The Baptism of Jesus
Donna Joy

Matthew 3:13-17

Today we celebrate the Baptism of Jesus, and this year our reflection on this event is inspired by Matthew's telling of the story. In his telling, John has set the stage for Jesus’ arrival, and Jesus immediately offers a very different vision than the one that John is expecting. Today I intend to focus on that element of surprise.

While all three Synoptic Gospels (Matthew, Mark, and Luke) include the news of Jesus’ Baptism, and end with the voice from heaven which says, “This is my Son, the Beloved, with whom I am well pleased...”, Matthew adds a whole additional piece that the others do not include. That is, the piece about John the Baptist: Just prior to this morning’s reading, John has made the point that those receiving baptism from him, are doing so for the purpose of repentance. Using N.T. scholar, N.T. Wright's translation, John says, “... the one who is coming behind me is more powerful than me! I’m not even worthy to carry his sandals. He will baptize you with the Holy Spirit and fire! He’s got a shovel in his hand, ready to clear out his barn, and gather all his corn into the granary. But he’ll burn up the chaff with a fire that will never go out.” In other words, according to John’s expectation, the One coming will stand in judgement of and deal with those who have not repented; the One coming will stand in judgement of and deal with their oppressors – their Roman rulers who are diminishing their quality of life; the One coming will scoop them up with his shovel and remove them. The One who is coming is to be mighty and strong; One who will wield power in ways that the people understand. With all this in mind it's not hard to understand why, in this morning’s passage, John says, “I need to be baptized by you, and – yet – you come to me?” In other words, this makes no sense to me.

As N.T. Wright reflects on Matthew’s telling of Jesus baptism, he likens it to attending a concert, expecting one thing, and yet when the time comes, experiencing something radically different. Imagine going to Winnipeg’s Centennial Concert Hall where the place is packed with enthusiastic and excited music-lovers. Imagine that we’re there to see the biggest, grandest musician that we could ever wish to see... We all have our programmes in hand, waiting for the thunderous music to begin. We know what it will sound like, and we're filled with a heightened sense of anticipation. N.T. Wright says, “This music will offer victorious sounds, with thunder and lightning and explosions of wonderful noise.” In the midst of all this anticipation, the concert manager comes on stage and informs everyone that the famous musician has arrived. He gets us all on our feet, to welcome with an ovation the person who is about to fulfill all our expectations.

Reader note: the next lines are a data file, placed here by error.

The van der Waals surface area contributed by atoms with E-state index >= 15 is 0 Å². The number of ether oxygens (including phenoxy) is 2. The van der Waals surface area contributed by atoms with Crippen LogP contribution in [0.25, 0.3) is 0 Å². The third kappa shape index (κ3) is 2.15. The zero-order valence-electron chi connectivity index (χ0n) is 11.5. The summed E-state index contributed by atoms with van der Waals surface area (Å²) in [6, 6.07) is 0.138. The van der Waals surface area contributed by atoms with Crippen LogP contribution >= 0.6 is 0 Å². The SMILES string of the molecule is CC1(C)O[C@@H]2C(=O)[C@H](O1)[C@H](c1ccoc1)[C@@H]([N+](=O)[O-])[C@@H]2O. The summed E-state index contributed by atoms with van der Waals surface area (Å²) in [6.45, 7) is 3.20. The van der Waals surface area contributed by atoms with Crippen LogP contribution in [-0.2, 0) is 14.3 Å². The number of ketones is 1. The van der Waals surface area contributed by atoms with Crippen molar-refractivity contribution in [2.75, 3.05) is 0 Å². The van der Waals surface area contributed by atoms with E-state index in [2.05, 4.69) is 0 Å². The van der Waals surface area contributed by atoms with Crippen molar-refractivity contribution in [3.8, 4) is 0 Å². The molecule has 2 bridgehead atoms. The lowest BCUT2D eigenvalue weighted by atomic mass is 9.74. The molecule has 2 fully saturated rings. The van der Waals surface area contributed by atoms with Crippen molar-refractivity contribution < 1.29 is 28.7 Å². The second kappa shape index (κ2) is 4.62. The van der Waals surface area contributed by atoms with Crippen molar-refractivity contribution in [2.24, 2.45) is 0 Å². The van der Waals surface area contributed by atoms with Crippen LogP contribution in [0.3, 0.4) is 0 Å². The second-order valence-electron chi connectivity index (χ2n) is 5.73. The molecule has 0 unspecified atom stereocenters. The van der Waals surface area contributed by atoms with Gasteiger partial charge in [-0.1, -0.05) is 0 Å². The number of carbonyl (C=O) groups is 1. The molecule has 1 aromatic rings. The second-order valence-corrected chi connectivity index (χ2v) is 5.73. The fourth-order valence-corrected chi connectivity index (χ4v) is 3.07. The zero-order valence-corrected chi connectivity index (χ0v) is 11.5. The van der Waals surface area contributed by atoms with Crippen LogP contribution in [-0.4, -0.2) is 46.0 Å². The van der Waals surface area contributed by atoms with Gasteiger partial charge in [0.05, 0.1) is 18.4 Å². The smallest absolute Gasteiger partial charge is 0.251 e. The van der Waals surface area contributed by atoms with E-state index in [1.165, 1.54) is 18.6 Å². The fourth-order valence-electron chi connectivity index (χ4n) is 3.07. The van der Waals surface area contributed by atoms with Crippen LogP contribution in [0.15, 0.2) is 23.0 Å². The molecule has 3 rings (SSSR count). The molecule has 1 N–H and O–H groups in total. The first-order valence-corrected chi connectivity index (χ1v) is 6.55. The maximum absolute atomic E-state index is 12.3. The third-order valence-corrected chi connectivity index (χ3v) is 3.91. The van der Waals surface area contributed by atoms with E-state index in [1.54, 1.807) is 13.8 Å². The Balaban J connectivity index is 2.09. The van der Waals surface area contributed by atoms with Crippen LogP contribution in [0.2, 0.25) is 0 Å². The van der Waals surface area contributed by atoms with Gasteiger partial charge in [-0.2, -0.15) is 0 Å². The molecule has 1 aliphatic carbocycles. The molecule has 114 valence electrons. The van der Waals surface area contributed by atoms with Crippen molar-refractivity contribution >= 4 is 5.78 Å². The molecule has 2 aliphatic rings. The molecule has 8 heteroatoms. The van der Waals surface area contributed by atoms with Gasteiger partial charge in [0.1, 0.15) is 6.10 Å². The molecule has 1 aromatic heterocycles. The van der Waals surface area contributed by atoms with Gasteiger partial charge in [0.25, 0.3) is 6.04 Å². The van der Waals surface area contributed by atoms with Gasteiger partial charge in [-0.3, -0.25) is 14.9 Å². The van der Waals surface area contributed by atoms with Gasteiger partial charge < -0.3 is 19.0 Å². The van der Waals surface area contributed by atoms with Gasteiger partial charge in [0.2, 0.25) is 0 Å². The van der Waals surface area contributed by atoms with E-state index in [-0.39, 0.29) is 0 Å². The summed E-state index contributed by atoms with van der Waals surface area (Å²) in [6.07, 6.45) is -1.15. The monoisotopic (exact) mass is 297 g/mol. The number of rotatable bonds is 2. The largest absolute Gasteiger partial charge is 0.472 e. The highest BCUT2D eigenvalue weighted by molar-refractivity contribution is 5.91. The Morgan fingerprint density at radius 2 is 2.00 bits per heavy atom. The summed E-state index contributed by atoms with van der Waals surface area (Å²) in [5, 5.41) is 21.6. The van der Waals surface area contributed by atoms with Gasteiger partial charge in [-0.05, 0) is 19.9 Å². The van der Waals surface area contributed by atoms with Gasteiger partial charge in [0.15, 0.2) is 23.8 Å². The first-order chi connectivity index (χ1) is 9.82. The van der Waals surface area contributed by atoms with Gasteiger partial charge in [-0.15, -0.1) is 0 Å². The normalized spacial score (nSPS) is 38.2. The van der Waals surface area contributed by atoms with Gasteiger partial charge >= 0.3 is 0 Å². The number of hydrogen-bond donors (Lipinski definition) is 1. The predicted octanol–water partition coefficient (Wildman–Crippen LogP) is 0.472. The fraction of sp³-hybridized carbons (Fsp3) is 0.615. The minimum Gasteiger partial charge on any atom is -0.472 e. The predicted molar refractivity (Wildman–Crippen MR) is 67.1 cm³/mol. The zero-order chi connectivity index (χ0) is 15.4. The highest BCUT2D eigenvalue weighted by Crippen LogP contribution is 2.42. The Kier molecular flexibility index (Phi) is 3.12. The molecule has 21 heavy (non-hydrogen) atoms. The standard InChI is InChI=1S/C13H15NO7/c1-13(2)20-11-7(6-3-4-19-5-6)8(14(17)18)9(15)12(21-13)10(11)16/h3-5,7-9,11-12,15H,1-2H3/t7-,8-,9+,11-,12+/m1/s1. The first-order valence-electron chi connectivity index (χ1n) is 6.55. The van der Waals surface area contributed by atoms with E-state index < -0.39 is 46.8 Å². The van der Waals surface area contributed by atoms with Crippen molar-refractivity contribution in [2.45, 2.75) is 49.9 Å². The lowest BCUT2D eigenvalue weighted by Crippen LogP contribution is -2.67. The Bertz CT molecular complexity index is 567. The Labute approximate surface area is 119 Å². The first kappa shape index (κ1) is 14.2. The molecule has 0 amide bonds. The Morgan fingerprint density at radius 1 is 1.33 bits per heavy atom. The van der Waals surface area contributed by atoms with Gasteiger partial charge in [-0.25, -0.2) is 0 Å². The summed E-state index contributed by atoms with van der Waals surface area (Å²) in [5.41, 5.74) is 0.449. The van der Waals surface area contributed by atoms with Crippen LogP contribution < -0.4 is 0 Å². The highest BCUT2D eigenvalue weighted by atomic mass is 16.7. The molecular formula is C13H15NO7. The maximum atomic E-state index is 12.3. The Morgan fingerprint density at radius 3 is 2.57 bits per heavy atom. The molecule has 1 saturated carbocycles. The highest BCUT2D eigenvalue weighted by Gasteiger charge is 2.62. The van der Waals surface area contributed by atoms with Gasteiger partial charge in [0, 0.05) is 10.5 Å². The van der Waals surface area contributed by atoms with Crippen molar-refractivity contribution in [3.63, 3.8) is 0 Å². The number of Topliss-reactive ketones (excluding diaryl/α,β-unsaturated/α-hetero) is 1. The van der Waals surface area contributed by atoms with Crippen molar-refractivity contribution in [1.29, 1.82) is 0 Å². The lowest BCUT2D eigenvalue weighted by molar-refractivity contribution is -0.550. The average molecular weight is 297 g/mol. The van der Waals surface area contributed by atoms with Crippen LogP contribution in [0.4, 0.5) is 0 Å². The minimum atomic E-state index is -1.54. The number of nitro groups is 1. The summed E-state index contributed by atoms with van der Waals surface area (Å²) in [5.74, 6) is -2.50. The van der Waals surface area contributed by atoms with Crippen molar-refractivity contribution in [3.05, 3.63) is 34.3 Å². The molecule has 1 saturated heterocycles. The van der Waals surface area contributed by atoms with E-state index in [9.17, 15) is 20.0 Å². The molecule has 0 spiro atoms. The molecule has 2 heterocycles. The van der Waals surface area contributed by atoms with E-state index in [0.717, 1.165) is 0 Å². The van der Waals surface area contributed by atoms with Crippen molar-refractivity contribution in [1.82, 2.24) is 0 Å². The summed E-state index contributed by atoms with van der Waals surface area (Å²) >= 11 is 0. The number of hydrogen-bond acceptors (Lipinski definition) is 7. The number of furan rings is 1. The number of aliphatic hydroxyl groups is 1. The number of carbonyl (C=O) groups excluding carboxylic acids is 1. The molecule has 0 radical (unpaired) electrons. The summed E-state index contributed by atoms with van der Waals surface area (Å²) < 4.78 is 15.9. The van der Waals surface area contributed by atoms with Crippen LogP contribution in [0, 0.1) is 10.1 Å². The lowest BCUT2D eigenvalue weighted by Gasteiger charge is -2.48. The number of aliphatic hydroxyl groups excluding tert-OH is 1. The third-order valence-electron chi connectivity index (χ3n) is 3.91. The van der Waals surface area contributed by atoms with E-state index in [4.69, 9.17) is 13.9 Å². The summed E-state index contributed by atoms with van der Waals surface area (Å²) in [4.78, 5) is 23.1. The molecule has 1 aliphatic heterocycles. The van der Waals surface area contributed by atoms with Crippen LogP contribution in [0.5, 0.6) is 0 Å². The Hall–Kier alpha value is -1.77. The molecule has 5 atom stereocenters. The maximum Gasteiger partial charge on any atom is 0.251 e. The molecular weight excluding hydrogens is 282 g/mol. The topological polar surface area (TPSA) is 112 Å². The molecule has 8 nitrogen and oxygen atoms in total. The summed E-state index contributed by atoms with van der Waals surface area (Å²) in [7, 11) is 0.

As we stand there, full of excited anticipation, a surprisingly small figure comes on to the stage. He doesn’t look at all like what we expected. He is carrying, not a conductor’s baton, to bring the orchestra to life, but a small recorder. As we watch, shocked into silence, he plays, gently and softly, a tune quite different to what we had imagined. But, as we listen, we start to hear familiar themes played in a new way. The music is haunting and fragile, winging its way into our imaginations and hopes and transforming them. And, as it reaches its close, as though at a signal, the orchestra responds with a new version of the music we had been expecting all along.

Now, with the encouragement of N.T. Wright, listen to John as the concert manager, whipping us into excitement at the soloist who is about to appear. Using N.T. Wright’s translation, it sounds like this, “He’s coming! He’s more powerful than me! He will give you God’s wind and God’s fire, not just water! He’ll sort you out – he’ll clear out the mess – he’ll clean up God’s farm so that only the good wheat is left!’ And we’re on our feet, expecting a great leader, perhaps the living God himself, sweeping into the hall with a great explosion, a blaze of light and colour, transforming everything in a single blow.

And instead we get Jesus - the Jesus we have only met so far, in Matthew’s Gospel, as a baby with a price on his head. A Jesus who comes and stands humbly before John, asking for baptism, sharing the penitential mood of the rest of Judaea and the surrounding regions. A Jesus who seems to be identifying himself, not with a God who sweeps all before him in judgment, but with the people who are themselves facing that judgment and needing to repent.

John, of course, is horrified. He seems to have known that Jesus was the one he was waiting for; but why then would he be coming for baptism? Suddenly, the programme – the agenda – seems to have completely changed! What’s happened to the clearing out of sinners and oppressors? Surely, if anything, Jesus should be baptizing him!